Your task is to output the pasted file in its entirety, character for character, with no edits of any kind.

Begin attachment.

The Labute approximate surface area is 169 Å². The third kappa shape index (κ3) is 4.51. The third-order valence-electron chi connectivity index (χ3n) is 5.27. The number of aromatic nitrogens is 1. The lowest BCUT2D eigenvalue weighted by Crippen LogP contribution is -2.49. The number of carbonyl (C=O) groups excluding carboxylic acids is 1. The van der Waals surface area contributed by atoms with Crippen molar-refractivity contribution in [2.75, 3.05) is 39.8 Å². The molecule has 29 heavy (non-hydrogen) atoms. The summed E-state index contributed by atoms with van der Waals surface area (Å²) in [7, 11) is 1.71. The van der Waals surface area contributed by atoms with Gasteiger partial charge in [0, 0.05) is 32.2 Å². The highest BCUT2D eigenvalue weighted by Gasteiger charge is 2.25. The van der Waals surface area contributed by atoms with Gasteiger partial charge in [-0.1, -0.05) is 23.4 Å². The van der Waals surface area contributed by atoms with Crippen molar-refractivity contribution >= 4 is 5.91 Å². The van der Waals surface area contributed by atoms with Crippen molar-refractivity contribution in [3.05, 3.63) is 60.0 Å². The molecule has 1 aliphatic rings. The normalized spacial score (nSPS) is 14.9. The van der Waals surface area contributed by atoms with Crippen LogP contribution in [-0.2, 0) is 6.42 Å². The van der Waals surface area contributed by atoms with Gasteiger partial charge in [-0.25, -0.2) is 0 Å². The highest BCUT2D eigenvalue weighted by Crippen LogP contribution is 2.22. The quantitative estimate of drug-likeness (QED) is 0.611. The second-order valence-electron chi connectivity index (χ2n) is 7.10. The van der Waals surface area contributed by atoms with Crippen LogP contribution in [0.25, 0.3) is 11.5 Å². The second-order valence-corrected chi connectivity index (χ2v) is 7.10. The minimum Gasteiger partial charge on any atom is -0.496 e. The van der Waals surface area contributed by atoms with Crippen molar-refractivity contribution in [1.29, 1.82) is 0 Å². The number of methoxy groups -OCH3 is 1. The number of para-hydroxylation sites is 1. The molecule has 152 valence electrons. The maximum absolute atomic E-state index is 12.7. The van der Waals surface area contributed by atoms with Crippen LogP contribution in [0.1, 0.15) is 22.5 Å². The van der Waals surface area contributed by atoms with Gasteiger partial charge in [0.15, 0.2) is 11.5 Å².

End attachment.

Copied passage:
The Labute approximate surface area is 169 Å². The third kappa shape index (κ3) is 4.51. The third-order valence-electron chi connectivity index (χ3n) is 5.27. The number of aromatic nitrogens is 1. The lowest BCUT2D eigenvalue weighted by Crippen LogP contribution is -2.49. The number of carbonyl (C=O) groups excluding carboxylic acids is 1. The van der Waals surface area contributed by atoms with Crippen molar-refractivity contribution in [2.75, 3.05) is 39.8 Å². The molecule has 29 heavy (non-hydrogen) atoms. The summed E-state index contributed by atoms with van der Waals surface area (Å²) in [7, 11) is 1.71. The van der Waals surface area contributed by atoms with Gasteiger partial charge in [0, 0.05) is 32.2 Å². The highest BCUT2D eigenvalue weighted by Gasteiger charge is 2.25. The van der Waals surface area contributed by atoms with Gasteiger partial charge in [-0.1, -0.05) is 23.4 Å². The van der Waals surface area contributed by atoms with Crippen molar-refractivity contribution >= 4 is 5.91 Å². The van der Waals surface area contributed by atoms with Crippen molar-refractivity contribution in [3.05, 3.63) is 60.0 Å². The molecule has 1 aliphatic rings. The normalized spacial score (nSPS) is 14.9. The van der Waals surface area contributed by atoms with Crippen LogP contribution in [-0.2, 0) is 6.42 Å². The van der Waals surface area contributed by atoms with Gasteiger partial charge in [-0.25, -0.2) is 0 Å². The highest BCUT2D eigenvalue weighted by Crippen LogP contribution is 2.22. The quantitative estimate of drug-likeness (QED) is 0.611. The second-order valence-electron chi connectivity index (χ2n) is 7.10. The van der Waals surface area contributed by atoms with Crippen LogP contribution in [0.25, 0.3) is 11.5 Å². The second-order valence-corrected chi connectivity index (χ2v) is 7.10. The minimum Gasteiger partial charge on any atom is -0.496 e. The van der Waals surface area contributed by atoms with Crippen molar-refractivity contribution in [1.29, 1.82) is 0 Å². The number of methoxy groups -OCH3 is 1. The number of para-hydroxylation sites is 1. The molecule has 152 valence electrons. The maximum absolute atomic E-state index is 12.7. The van der Waals surface area contributed by atoms with Crippen LogP contribution in [0.1, 0.15) is 22.5 Å². The van der Waals surface area contributed by atoms with Gasteiger partial charge in [0.15, 0.2) is 11.5 Å².